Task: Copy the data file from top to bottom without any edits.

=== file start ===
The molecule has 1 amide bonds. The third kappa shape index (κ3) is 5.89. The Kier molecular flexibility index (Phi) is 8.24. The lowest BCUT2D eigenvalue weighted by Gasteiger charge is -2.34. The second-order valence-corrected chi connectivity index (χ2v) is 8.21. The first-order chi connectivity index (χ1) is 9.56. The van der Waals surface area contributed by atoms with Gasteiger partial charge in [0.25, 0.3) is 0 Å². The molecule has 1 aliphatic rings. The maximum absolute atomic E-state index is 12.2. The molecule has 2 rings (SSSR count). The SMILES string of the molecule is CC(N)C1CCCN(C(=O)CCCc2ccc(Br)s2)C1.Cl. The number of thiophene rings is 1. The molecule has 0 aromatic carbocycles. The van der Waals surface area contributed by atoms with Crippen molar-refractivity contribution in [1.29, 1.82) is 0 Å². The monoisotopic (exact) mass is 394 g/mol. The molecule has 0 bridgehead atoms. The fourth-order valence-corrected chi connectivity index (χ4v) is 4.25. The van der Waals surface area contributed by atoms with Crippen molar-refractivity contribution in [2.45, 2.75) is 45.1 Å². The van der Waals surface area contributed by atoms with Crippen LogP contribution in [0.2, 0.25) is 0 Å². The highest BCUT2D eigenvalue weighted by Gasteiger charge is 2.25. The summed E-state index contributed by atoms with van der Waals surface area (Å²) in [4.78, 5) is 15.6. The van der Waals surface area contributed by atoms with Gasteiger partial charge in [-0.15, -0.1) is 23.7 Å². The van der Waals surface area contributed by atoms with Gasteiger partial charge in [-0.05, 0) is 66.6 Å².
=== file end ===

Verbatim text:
The molecule has 1 amide bonds. The third kappa shape index (κ3) is 5.89. The Kier molecular flexibility index (Phi) is 8.24. The lowest BCUT2D eigenvalue weighted by Gasteiger charge is -2.34. The second-order valence-corrected chi connectivity index (χ2v) is 8.21. The first-order chi connectivity index (χ1) is 9.56. The van der Waals surface area contributed by atoms with Gasteiger partial charge in [0.25, 0.3) is 0 Å². The molecule has 1 aliphatic rings. The maximum absolute atomic E-state index is 12.2. The molecule has 2 rings (SSSR count). The SMILES string of the molecule is CC(N)C1CCCN(C(=O)CCCc2ccc(Br)s2)C1.Cl. The number of thiophene rings is 1. The molecule has 0 aromatic carbocycles. The van der Waals surface area contributed by atoms with Crippen molar-refractivity contribution in [1.29, 1.82) is 0 Å². The monoisotopic (exact) mass is 394 g/mol. The molecule has 0 bridgehead atoms. The fourth-order valence-corrected chi connectivity index (χ4v) is 4.25. The van der Waals surface area contributed by atoms with Crippen molar-refractivity contribution in [2.45, 2.75) is 45.1 Å². The van der Waals surface area contributed by atoms with Crippen LogP contribution in [0.2, 0.25) is 0 Å². The highest BCUT2D eigenvalue weighted by Gasteiger charge is 2.25. The summed E-state index contributed by atoms with van der Waals surface area (Å²) in [4.78, 5) is 15.6. The van der Waals surface area contributed by atoms with Gasteiger partial charge in [-0.15, -0.1) is 23.7 Å². The van der Waals surface area contributed by atoms with Gasteiger partial charge in [-0.05, 0) is 66.6 Å².